Pause to consider what it would mean for governance, for geopolitics, for the world if we fail to curb climate change beyond this moderate GHG emissions path and simultaneously 1) fail to implement and enforce the universal human right to water as recognized by 122 countries of the UN in 2010, and/or 2) consent to the privatization of water resources by multi-national corporations. I, for one, would not welcome our new hydroverlords.

What’s worse, the map shown above is only the third of four models. The fourth model extends from 2090-2099. Brace yourself for the purple: Precipitation Model with Climate Change: 2090-2099

Water resource management, conservation, and preservation will likely fall into their own compartmentalized regime complexes—as discussed by Keohane and Victor—fragmented from other initiatives focused on mitigating and adapting to the various impacts of climate change. According to Keohane and Victor, there’s reason to be optimistic about the capacities of this regime structure. But simply adapting to new conditions of water scarcity equates to treating the symptom rather than the disease. While adaptation is absolutely necessary, we must simultaneously confront climate change at its source: human greenhouse gas emissions (carbon dioxide, methane, nitrous oxide, etc.) and the several positive feedback cycles that global warming entails.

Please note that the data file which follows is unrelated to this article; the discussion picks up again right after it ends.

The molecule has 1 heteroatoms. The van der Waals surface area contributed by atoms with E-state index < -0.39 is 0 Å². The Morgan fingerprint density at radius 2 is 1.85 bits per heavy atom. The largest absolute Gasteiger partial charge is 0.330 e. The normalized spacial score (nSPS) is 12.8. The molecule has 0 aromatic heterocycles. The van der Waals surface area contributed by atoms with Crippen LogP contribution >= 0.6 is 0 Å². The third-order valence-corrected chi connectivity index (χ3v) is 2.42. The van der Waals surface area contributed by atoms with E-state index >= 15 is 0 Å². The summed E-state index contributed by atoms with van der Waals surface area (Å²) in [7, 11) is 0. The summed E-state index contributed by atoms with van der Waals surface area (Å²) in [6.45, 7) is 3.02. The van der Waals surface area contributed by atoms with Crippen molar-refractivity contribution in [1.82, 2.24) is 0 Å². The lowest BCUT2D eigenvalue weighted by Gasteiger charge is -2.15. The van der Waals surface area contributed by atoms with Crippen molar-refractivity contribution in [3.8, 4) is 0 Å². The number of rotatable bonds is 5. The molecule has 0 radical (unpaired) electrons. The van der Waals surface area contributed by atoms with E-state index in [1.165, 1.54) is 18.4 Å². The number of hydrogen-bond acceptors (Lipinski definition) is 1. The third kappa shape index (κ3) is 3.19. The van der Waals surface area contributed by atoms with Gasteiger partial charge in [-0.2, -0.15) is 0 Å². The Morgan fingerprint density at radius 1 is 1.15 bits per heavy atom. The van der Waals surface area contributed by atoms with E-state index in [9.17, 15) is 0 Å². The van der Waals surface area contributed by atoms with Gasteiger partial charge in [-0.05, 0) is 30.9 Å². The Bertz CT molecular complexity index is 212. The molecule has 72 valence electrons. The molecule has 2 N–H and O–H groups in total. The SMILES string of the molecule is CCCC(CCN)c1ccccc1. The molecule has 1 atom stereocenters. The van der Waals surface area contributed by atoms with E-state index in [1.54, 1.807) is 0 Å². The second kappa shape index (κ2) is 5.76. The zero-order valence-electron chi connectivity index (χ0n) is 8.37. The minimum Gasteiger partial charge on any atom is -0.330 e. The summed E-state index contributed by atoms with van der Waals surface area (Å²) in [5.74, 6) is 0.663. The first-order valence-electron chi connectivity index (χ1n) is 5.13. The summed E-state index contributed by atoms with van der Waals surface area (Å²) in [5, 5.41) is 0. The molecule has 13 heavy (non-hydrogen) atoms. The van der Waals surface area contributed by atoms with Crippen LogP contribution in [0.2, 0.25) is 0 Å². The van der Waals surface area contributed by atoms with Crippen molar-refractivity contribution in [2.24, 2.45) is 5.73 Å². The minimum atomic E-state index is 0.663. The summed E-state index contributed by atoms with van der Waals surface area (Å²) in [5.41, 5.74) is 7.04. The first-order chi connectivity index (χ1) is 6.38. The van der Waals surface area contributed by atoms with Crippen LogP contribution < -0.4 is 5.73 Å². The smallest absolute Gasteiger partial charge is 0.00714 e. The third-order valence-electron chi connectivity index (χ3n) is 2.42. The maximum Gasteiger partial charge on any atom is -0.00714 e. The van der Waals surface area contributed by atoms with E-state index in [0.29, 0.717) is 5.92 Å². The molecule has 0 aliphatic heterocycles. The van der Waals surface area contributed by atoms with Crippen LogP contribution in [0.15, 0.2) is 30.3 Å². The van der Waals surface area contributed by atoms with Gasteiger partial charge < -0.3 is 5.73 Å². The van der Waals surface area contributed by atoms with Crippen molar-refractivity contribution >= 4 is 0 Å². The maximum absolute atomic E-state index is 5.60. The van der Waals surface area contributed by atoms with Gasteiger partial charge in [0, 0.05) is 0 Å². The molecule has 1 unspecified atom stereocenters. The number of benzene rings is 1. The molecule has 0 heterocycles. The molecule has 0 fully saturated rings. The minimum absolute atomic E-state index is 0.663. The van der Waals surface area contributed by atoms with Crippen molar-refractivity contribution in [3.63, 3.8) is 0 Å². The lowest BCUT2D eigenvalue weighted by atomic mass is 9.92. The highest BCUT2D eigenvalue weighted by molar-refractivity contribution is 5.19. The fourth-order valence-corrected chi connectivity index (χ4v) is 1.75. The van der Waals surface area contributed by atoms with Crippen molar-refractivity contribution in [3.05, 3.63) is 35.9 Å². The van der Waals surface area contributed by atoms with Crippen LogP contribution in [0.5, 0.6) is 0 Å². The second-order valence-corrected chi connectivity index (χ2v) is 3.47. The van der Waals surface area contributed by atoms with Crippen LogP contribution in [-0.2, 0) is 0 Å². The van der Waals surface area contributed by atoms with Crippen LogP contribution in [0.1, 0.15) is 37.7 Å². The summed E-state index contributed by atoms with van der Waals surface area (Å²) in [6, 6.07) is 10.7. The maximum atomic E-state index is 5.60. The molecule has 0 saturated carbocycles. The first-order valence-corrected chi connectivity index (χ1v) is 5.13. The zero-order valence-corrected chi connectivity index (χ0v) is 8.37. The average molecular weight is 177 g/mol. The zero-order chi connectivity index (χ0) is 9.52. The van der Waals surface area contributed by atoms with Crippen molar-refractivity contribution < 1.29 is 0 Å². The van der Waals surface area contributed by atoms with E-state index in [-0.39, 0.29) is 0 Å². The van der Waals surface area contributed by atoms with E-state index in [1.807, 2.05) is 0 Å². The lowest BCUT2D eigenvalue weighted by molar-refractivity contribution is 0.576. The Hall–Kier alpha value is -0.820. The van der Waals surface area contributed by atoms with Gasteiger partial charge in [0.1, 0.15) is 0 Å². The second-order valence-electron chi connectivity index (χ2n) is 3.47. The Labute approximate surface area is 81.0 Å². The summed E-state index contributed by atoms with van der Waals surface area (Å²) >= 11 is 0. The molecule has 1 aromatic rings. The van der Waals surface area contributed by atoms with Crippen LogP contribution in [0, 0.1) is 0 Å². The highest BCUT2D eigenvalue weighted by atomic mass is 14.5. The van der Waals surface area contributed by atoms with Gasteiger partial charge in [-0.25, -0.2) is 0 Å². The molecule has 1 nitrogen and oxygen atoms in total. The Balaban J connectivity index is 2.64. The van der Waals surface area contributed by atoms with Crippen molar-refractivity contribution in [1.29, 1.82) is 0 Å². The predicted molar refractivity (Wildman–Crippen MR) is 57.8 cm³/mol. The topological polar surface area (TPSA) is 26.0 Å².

Atmospheric carbon dioxide concentrations alone are currently around 397 parts per million (ppm), which essentially guarantees an increase in average global temperatures of ~4 degrees Fahrenheit (~2 degrees Celsius). What’s more, unless we reduce GHG emissions by ~80%, we can expect the increase in average global temperature to be even more dramatic.

Confronting climate change means one of two things (and maybe both, but probably not—the former would render the latter largely unnecessary and the latter would likely preclude the former). We must reduce greenhouse gas emissions through 1) an immediate significant reduction in energy consumption or 2) a techno-scientific revolution in renewable energy, energy storage, energy transmission, transportation, agriculture, infrastructure, manufacturing, and architecture.

Coupling either approach with reforestation and afforestation projects would be a good idea too, especially considering the Brazilian government’s recent report that deforestation in the Amazon has actually gotten worse since May of 2012.